6 Great (Lakes) Sea Kayak Trips in Algoma

The best day trips and wilderness tours in Algoma

Updated: By Conor Mihell

The geography of Ontario’s Algoma Country is defined by the Great Lakes. The rugged coastlines of Lake Superior and Huron comprise the region’s southern boundary. A closer look at the map reveals an intriguing shoreline of scalloped bays, smooth rock islands, sand beaches and stalwart rock headlands: In short, a sea kayaker’s dreamscape. The coastline will blow your mind—but it also demands caution: dress for the water temperature, paddle within your limits and be sure your kayak is equipped with Canadian Coast Guard safety regulations. Better yet, sign up for a guided trip for a more immersive experience.


I’ve been guiding sea kayak tours on Lake Huron and Lake Superior for over two decades. After countless days spent on Algoma’s vast freshwater shores, I still can’t get enough of the wilderness and solitude. Here are six of my favourite adventures.

#1 Pancake Bay Provincial Park Day Trip


This popular front-country campground is located about an hour’s drive north of Sault Ste. Marie on Trans-Canada Highway 17 is best known for its gorgeous beach. Pancake Bay is also a great place to go kayaking. On a calm day, recreational paddlers can trace the three-kilometre-long beach, imagining the brigades of voyageurs who once rested here during the days of the Canadian fur trade. More adventurous sea kayakers can make a one-way journey north to Sawpit Bay and Coppermine Point, getting a glimpse of the impressive glacial geology that makes up most of Lake Superior’s north shore. Vehicle shuttles can be arranged through Forest The Canoe.

#2 Mississagi Delta Overnighter


The North Channel of Lake Huron is often overlooked by sea kayakers in favour of other, more crowded destinations like Georgian Bay. That’s a shame—and a benefit for intrepid paddlers willing to get off the beaten track. The scenic archipelago at the mouth of the Mississagi River provides a great example of the North Channel’s charms. You’ll find a public launch at Beharriell Park off Dean Lake Road, accessed from Highway 17 between Iron Bridge and Blind River. Investigate the narrow channels between the polished granite of the Burton Islands, just west of the launch. If your skills are up to the challenge, make the two-kilometre crossing to the French Islands near the mouth of the Mississagi River. You’ll find a specular sand campsite on the west side of Tonty Island, with perfect exposure to catch the sunset.

#3 Lake Superior Provincial Park Multiday


I can’t get enough of the diverse shoreline of Lake Superior Provincial Park, located in the heart of Algoma Country between Sault Ste. Marie and Wawa. The best way to get a taste of this wild coastline is to plan a three- to four-day, out-and-back trip from Katherine Cove to Gargantua (you could also arrange a vehicle shuttle for a one-way trip). The sounds of the Trans Canada Highway disappear as you paddle north. You’ll find stunning beach campsites at Baldhead River, Beatty Cove and Rhyolite Cove, with more sand, backcountry camping and mind-blowing scenery at Gargantua; park permits and backcountry camping reservations are necessary. The Rhyolite Cove reveals Lake Superior’s geological history, marking a contact zone (and one billion-year time gap) between the volcanic and igneous rock. Meanwhile, the Gargantua area (pronounced “Gar-gan-twa”) remains a spiritual centre for Indigenous people. This trip is best for intermediate to advanced sea kayakers with wilderness paddling experience. Consider a guided trip with Wawa’s Naturally Superior Adventures if you’re at all concerned about your skillset.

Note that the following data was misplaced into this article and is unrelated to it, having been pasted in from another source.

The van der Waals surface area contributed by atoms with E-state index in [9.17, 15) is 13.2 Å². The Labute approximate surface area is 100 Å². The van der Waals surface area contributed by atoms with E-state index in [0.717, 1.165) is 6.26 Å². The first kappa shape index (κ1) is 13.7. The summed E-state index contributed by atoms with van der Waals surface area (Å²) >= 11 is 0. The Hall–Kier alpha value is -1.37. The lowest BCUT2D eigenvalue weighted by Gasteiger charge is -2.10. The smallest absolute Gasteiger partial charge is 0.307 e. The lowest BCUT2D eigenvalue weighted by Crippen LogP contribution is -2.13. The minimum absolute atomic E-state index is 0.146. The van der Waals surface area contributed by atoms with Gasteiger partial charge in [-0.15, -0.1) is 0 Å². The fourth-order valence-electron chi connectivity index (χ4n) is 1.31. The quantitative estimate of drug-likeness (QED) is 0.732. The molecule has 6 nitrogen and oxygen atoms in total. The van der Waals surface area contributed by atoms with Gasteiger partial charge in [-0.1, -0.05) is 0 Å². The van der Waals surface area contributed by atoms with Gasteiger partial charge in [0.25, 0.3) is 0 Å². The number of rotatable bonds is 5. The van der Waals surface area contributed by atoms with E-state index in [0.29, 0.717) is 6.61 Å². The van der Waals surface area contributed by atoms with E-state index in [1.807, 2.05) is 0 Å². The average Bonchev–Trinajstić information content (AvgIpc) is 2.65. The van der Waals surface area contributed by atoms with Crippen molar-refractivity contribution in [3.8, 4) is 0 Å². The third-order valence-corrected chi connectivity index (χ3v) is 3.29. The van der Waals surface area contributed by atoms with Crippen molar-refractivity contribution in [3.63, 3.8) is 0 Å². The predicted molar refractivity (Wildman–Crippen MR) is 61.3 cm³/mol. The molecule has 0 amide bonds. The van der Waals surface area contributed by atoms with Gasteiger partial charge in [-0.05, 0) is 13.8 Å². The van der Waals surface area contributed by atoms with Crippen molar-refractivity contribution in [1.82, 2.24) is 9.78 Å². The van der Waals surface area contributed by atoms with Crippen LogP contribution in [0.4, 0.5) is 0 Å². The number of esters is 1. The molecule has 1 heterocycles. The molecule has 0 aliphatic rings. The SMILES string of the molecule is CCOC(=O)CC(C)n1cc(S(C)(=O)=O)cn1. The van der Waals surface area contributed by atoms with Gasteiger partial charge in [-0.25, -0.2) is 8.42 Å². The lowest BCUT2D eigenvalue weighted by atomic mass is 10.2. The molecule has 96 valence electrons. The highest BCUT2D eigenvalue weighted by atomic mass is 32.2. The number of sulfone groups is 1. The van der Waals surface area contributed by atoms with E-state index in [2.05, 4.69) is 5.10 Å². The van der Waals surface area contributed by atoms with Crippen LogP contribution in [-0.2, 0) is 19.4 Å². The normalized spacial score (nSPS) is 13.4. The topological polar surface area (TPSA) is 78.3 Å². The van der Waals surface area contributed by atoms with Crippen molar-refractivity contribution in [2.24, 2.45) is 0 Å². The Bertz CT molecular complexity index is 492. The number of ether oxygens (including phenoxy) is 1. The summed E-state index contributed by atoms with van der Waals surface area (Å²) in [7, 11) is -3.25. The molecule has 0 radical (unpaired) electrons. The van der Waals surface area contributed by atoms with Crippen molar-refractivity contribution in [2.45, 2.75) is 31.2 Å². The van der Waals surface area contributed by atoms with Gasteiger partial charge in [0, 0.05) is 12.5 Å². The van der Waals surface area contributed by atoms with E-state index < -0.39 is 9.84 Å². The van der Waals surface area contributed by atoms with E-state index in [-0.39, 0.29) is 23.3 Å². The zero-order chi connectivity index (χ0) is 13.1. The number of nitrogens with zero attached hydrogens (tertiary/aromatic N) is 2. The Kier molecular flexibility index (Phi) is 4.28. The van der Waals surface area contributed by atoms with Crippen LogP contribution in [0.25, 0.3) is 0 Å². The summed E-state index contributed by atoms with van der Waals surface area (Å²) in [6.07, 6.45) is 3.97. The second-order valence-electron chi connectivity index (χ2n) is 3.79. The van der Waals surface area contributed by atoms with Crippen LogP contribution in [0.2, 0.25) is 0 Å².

#4 Overnight on Mijinemungshing Lake


This sprawling, island-pocked lake in the interior of Lake Superior Provincial Park, about 40 minutes south of Wawa, is a popular destination for canoeists—but there’s no reason it can’t be enjoyed by kayakers, too. “Mijin” offers great fishing for lake trout and brook trout, ancient white pine, serene island campsites and the opportunity to spot wildlife including moose and loons. Park permits and backcountry camping reservations are required. You’ll find plenty of shorelines to explore as well as relatively sheltered water, making it a great destination for recreational kayakers and novices.

#5 Turnbull Islands Weekend


Among the best places to paddle on Lake Huron, the Turnbull Islands are a hidden gem. This donut-shaped archipelago is located in the North Channel, just east of Blind River. You’ll find a public launch with overnight parking just off Highway 17 in Algoma Mills, on Highway 538. This destination is best for intermediate to advanced sea kayakers with open water skills; the journey begins with a crossing to Sanford Island, where you’ll find more sheltered conditions. This area is undeveloped but you’ll find several primitive campsites, including a beautiful gravel beach on the north side of Caroline Island that makes a fantastic base for a weekend trip.

#6 St. Joseph Island Day Trip


Located 45 minutes east of Sault Ste. Marie, St. Joseph Island is an Algoma gem, noted for its outstanding bicycle touring, maple syrup and laid-back vibe. It’s also a great place to go paddling, with several options for day trips. My trip favourite begins at the picnic area on the north side of the island bridge, off Highway 548. Watch for boat traffic and be mindful of the current beneath the bridge; to be safe you’re best to trace the mainland shore east and use a series of islands as a handrail to reach Campement D’Ours Island. The eight-kilometre circumnavigation of this island includes tall pines, narrow channels, sand beaches and rocky shores, as well as glimpses of North Channel lighthouses.


About Conor Mihell

Conor Mihell is an award-winning freelance writer based in Northern Ontario specializing in environmental and outdoor adventure.

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